Letter: Workplace gender discrimination exists


Ingrid Jacques’ column (“Wage gap isn’t a conspiracy,” April 9) misses the mark.

According to Current Population Survey micro data, whether we are looking at computer engineers, hairdressers, nurses or construction workers, when men and women work in the same occupation, men make more, on average, than women. These gaps persist even after accounting for experience, education and hours worked.

Of course, with unionized workplaces, the collective bargaining agreement insures this is not the case.

But perhaps the larger issue is jobs with comparable qualifications and responsibilities pay less if women primarily hold them. While this impacts many occupations, teaching is a prime example. If teachers, an occupation about 75 percent female, were paid at the level of jobs with comparable qualifications and responsibilities but held primarily by men, they would earn more.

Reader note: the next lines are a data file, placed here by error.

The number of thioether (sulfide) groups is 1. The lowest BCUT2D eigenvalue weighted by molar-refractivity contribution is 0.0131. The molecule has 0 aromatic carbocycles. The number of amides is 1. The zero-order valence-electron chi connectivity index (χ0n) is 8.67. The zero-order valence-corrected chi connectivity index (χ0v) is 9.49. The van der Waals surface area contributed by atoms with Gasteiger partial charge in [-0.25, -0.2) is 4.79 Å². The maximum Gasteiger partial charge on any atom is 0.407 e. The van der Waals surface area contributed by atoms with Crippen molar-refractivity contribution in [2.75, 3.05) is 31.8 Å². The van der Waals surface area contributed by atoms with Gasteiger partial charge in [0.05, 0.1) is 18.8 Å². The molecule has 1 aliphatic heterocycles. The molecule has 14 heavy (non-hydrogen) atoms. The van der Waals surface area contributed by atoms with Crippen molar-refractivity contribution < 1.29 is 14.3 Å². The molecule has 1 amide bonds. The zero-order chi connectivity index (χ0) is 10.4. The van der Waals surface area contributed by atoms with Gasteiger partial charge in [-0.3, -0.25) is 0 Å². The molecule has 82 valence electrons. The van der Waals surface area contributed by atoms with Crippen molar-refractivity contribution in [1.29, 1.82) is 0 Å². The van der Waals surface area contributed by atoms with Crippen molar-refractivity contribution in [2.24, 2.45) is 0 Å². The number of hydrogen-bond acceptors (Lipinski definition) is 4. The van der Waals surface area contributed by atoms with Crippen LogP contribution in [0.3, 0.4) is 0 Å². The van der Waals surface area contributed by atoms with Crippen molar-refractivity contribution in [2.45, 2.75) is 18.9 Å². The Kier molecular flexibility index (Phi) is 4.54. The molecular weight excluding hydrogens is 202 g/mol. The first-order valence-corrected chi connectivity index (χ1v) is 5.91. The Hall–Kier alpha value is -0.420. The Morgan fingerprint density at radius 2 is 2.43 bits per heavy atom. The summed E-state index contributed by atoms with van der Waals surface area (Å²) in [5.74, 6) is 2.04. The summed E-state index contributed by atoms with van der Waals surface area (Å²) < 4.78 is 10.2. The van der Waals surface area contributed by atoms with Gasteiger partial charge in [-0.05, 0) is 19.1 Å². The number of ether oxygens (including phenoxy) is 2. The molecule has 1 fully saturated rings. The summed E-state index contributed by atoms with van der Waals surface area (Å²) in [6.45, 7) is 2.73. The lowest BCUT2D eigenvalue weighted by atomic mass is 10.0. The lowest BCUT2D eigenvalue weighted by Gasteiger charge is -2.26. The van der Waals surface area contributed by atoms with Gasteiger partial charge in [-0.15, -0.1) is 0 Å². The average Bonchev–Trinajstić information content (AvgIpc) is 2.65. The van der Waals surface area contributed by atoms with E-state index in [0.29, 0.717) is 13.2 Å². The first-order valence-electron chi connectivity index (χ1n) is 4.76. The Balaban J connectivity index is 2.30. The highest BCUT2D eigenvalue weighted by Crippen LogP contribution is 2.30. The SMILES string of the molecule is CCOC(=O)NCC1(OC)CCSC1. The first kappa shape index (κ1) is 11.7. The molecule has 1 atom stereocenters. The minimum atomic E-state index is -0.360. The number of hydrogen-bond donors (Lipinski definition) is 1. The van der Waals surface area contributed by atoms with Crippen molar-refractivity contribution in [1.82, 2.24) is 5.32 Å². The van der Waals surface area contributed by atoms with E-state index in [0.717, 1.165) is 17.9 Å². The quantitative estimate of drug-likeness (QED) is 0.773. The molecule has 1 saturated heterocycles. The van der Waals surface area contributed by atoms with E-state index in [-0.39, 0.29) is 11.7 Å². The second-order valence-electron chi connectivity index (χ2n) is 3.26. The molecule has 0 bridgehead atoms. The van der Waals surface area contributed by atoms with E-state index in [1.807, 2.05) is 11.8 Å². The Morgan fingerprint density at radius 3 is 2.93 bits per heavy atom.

A woman getting paid less for the same job position held by a man is a major issue, not just for her, but for the children she supports with those wages. Over 17 million children live in a single-female-headed household. Yes, there is blatant gender discrimination in our workplaces, and we must take steps to end it.

David Hecker, president

American Federation of Teachers Michigan